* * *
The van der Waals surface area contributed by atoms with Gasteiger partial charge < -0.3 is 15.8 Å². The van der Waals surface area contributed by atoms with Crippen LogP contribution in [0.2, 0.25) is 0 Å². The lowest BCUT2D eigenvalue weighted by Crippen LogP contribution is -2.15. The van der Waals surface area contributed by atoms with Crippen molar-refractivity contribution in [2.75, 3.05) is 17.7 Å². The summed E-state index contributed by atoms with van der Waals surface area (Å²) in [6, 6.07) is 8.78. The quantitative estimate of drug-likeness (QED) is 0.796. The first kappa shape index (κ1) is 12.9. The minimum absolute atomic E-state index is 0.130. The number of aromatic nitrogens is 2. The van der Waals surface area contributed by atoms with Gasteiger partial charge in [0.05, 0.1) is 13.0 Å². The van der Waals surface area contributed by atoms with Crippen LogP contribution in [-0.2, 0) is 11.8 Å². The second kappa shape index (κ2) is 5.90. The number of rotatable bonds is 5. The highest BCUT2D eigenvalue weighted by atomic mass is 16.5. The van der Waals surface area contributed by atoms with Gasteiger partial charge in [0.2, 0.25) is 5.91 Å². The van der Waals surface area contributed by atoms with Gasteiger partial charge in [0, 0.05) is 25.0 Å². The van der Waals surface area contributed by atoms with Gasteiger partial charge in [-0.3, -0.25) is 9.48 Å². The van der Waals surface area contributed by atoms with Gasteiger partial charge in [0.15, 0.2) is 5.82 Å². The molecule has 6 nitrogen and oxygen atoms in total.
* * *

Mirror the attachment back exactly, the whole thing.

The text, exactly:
The van der Waals surface area contributed by atoms with Gasteiger partial charge < -0.3 is 15.8 Å². The van der Waals surface area contributed by atoms with Crippen LogP contribution in [0.2, 0.25) is 0 Å². The lowest BCUT2D eigenvalue weighted by Crippen LogP contribution is -2.15. The van der Waals surface area contributed by atoms with Crippen molar-refractivity contribution in [2.75, 3.05) is 17.7 Å². The summed E-state index contributed by atoms with van der Waals surface area (Å²) in [6, 6.07) is 8.78. The quantitative estimate of drug-likeness (QED) is 0.796. The first kappa shape index (κ1) is 12.9. The minimum absolute atomic E-state index is 0.130. The number of aromatic nitrogens is 2. The van der Waals surface area contributed by atoms with Gasteiger partial charge in [0.05, 0.1) is 13.0 Å². The van der Waals surface area contributed by atoms with Crippen LogP contribution in [-0.2, 0) is 11.8 Å². The second kappa shape index (κ2) is 5.90. The number of rotatable bonds is 5. The highest BCUT2D eigenvalue weighted by atomic mass is 16.5. The van der Waals surface area contributed by atoms with Gasteiger partial charge in [0.2, 0.25) is 5.91 Å². The van der Waals surface area contributed by atoms with Gasteiger partial charge in [0, 0.05) is 25.0 Å². The van der Waals surface area contributed by atoms with Gasteiger partial charge in [-0.3, -0.25) is 9.48 Å². The van der Waals surface area contributed by atoms with Gasteiger partial charge in [0.15, 0.2) is 5.82 Å². The molecule has 6 nitrogen and oxygen atoms in total.